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Students walk out of vigil for shooting victims after speakers talk gun control

The Hill logo The Hill 5/9/2019 Morgan Gstalter
a group of people standing in front of a crowd: Students walk out of vigil for shooting victims after speakers talk gun control © 9 News Students walk out of vigil for shooting victims after speakers talk gun control

Students and parents walked out of a planned vigil for the victims of a shooting at a Colorado high school after they say the memorial became political, 9 News reported.

The event was described as an "interfaith memorial vigil" to honor victims of the Tuesday shooting at STEM School Highlands Ranch, which left one student dead and eight others injured.

Students that belong to Team ENOUGH organized the vigil, held at nearby Highlands Ranch High School. The initiative is a youth program connected to the Brady Campaign, the nation's oldest gun violence prevention advocacy group.

Students from STEM reportedly became frustrated when two Democratic politicians from Colorado, Rep. Jason Crow and Sen. Michael Bennet, who is running for president, began to speak about gun control and policy.

A large group of students and parents walked out of the vigil in protest. Many were reportedly angry that the students themselves were not able to speak to honor their slain classmate, 18-year-old Kendrick Castillo.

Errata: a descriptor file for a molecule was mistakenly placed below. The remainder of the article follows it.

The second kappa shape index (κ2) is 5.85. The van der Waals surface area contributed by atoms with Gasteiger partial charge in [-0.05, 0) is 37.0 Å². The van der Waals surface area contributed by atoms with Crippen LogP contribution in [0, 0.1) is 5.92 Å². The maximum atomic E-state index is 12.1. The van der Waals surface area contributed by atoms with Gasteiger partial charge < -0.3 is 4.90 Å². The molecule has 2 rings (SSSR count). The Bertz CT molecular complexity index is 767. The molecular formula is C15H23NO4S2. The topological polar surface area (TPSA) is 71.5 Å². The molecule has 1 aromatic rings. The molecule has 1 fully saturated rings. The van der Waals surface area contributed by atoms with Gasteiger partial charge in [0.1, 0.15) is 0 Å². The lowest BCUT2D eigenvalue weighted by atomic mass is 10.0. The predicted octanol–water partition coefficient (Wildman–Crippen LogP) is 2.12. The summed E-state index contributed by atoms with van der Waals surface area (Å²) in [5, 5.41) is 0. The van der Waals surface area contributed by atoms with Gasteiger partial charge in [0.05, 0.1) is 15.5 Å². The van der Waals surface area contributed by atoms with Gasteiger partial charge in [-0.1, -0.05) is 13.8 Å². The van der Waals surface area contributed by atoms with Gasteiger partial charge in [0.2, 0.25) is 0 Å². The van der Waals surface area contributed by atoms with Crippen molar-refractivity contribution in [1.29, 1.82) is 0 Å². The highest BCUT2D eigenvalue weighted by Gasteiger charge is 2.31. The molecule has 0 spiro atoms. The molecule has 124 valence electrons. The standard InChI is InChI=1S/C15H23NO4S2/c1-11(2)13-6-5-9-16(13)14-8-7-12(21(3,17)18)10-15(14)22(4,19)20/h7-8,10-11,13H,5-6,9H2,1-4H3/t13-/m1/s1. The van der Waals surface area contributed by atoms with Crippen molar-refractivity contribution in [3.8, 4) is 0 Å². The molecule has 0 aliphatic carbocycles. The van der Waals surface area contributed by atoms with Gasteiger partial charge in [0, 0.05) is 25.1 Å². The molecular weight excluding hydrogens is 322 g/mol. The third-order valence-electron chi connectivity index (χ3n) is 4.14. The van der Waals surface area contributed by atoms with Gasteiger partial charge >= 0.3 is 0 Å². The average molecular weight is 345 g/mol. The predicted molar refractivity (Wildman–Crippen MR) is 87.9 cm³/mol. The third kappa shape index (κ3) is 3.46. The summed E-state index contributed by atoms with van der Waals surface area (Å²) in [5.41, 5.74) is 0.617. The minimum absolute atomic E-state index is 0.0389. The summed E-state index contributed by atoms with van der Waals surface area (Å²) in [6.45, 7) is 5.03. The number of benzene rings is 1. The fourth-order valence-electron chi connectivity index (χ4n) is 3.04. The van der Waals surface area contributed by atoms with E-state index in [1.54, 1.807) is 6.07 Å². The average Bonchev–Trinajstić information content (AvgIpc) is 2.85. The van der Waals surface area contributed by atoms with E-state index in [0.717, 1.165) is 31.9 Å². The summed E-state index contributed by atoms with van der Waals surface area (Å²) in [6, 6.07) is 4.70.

Police said Castillo died trying to stop one of the armed suspects from firing, allowing his classmates time to escape.

"This was not a vigil," one student said, according to 9 News. "This was purely a political stunt. This is not what we wanted for Kendrick."

Another student reportedly said they didn't want their fallen classmate to become a "prop."

"Mental health! Mental health!" the students began spontaneously chanting at one point.

The students from STEM eventually returned inside the gymnasium to continue with the vigil when they were given a chance to speak, the local outlet reported.

"We are mourning the loss of our best friend, our brother, Kendrick Castillo," one student said. "He's somebody that cared for everybody, somebody who was always there, that could fix any problem. Whether that was with his hammer or with his words, he was there. He was somebody we all loved and somebody that was so kind that he was willing to sacrifice his own life for ours. And we are forever grateful."

The Brady Campaign issued an apology on Wednesday night, according to the outlet.

"The event at Highlands Ranch High School was planned to be responsive to the broader community, who have been deeply impacted by this event, and show solidarity with the STEM School students, teachers, and parents. We are here to lift up the voices of victims and survivors," the organization said in a statement.

The Hill has reached out to Crow and Bennet for comment.

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